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Food & Your Cat's Mood

A recent survey by Mars Petcare showed:

  • 32% of you cat owners are confident in knowing what dietary requirements your cat has.

  • 19% of you don’t know what food will give your cat the nutrients they need – and less than one in five know that cats actually require more protein in their diets than dogs.

We humans understand food is a vital tool in stabilizing our mood and energy levels, and for maintaining overall health – and this is also true for cats. As meat-eaters, one of the dietary cornerstones for cats is protein. Evidence increasingly supports the role of protein in the effects of serotonin in cats. Serotonin is a chemical that serves to regulate an animal’s mood, sleep-wake cycles, level of arousal, and sensitivity to pain/stimuli. An eventual deficit of serotonin may manifest as hyperactivity, aggression, hypersensitivity or restless sleep.

Before serotonin can be produced, there must be adequate levels of its precursor, Tryptophan (think turkey-induced post-thanksgiving coma) which comes from meat sources.  Many pet foods include corn and other simple carbohydrates as a primary protein - these are not readily digestible for cats and also lack tryptophan.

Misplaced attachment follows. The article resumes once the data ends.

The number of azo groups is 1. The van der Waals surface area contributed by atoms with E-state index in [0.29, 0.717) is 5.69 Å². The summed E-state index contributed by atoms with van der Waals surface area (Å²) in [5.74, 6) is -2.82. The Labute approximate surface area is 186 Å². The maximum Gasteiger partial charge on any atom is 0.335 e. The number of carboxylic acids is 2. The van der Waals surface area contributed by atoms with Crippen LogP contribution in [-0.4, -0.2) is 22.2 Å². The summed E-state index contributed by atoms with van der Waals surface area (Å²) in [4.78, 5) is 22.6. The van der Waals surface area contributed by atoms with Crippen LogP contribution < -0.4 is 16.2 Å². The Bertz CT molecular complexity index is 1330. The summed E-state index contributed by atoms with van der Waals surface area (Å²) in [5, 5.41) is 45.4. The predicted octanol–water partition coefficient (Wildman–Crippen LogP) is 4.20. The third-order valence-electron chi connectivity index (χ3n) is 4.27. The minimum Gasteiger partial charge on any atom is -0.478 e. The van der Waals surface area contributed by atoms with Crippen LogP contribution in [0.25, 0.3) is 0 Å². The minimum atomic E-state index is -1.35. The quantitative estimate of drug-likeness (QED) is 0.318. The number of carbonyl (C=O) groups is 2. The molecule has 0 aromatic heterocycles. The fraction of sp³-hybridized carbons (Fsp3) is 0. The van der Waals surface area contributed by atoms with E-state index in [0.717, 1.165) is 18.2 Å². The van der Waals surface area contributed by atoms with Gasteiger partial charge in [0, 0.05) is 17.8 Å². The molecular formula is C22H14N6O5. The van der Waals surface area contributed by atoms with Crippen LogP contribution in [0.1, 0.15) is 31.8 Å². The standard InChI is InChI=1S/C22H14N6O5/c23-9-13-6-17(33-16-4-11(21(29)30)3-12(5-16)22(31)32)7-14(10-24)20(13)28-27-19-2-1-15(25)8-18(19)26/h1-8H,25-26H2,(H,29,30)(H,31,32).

Additionally, commercial foods may be comprised of controversial by-products and/or chemicals.  Preservatives and dyes in human food have been linked to allergies and behavioral difficulties, and there is increasing evidenced to support this relationship in animals. 

How do you know what to buy? Here are some tips:

  1. The first 3 ingredients are those present in the highest amounts - look for unambiguous statements such as "chicken", "lamb meat", rather than "meat product" or "by-product".

  2. Preservatives such as vitamin C and E (tocopherols) may be safer than artificial preservatives - especially for cases of hyperactivity, cancer and self-injurious behavior.

  3. Avoid carbohydrates - these are wheat, various grains and vegetables.  Wheat and other grain allergies are becoming increasingly common in pets and may contribute to gastric sensitivity, scratching, self injurious behavior or irritability of skin or mood.  Additionally, carbohydrates provide an energy surge for a couple of hours following mealtime, creating the potential for hyperactivity/mood irritability cycles of behavior.  We may see this in our pets as destruction, rough play or overzealous biting.


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